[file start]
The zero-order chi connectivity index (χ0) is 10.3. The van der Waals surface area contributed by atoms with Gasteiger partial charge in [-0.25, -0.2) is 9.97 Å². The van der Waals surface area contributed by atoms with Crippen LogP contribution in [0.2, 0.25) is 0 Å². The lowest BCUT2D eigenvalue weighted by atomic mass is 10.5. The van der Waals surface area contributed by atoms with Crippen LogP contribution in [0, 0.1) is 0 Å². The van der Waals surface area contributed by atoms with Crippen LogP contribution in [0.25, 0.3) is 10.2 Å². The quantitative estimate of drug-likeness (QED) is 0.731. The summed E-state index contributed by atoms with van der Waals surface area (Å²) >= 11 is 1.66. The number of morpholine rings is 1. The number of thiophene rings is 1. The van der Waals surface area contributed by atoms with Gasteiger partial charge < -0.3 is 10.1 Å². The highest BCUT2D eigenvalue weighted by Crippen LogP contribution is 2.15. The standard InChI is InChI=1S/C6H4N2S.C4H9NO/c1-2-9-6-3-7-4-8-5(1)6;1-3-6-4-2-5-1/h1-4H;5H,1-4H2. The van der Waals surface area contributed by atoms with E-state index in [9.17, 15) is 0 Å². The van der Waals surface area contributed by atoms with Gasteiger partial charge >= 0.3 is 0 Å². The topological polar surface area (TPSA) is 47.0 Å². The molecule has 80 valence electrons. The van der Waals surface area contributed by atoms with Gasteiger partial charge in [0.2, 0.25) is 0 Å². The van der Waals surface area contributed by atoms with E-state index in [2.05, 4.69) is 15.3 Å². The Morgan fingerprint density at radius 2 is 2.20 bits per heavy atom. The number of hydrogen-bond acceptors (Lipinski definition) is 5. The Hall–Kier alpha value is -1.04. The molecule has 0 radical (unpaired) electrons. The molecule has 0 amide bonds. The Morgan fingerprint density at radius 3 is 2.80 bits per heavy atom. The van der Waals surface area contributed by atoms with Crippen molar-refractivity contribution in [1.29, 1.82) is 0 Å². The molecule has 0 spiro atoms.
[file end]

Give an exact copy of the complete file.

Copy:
The zero-order chi connectivity index (χ0) is 10.3. The van der Waals surface area contributed by atoms with Gasteiger partial charge in [-0.25, -0.2) is 9.97 Å². The van der Waals surface area contributed by atoms with Crippen LogP contribution in [0.2, 0.25) is 0 Å². The lowest BCUT2D eigenvalue weighted by atomic mass is 10.5. The van der Waals surface area contributed by atoms with Crippen LogP contribution in [0, 0.1) is 0 Å². The van der Waals surface area contributed by atoms with Crippen LogP contribution in [0.25, 0.3) is 10.2 Å². The quantitative estimate of drug-likeness (QED) is 0.731. The summed E-state index contributed by atoms with van der Waals surface area (Å²) >= 11 is 1.66. The number of morpholine rings is 1. The number of thiophene rings is 1. The van der Waals surface area contributed by atoms with Gasteiger partial charge < -0.3 is 10.1 Å². The highest BCUT2D eigenvalue weighted by Crippen LogP contribution is 2.15. The standard InChI is InChI=1S/C6H4N2S.C4H9NO/c1-2-9-6-3-7-4-8-5(1)6;1-3-6-4-2-5-1/h1-4H;5H,1-4H2. The van der Waals surface area contributed by atoms with E-state index in [9.17, 15) is 0 Å². The van der Waals surface area contributed by atoms with Gasteiger partial charge >= 0.3 is 0 Å². The topological polar surface area (TPSA) is 47.0 Å². The molecule has 80 valence electrons. The van der Waals surface area contributed by atoms with Gasteiger partial charge in [0.2, 0.25) is 0 Å². The van der Waals surface area contributed by atoms with E-state index in [2.05, 4.69) is 15.3 Å². The Morgan fingerprint density at radius 2 is 2.20 bits per heavy atom. The number of hydrogen-bond acceptors (Lipinski definition) is 5. The Hall–Kier alpha value is -1.04. The molecule has 0 radical (unpaired) electrons. The molecule has 0 amide bonds. The Morgan fingerprint density at radius 3 is 2.80 bits per heavy atom. The van der Waals surface area contributed by atoms with Crippen molar-refractivity contribution in [1.29, 1.82) is 0 Å². The molecule has 0 spiro atoms.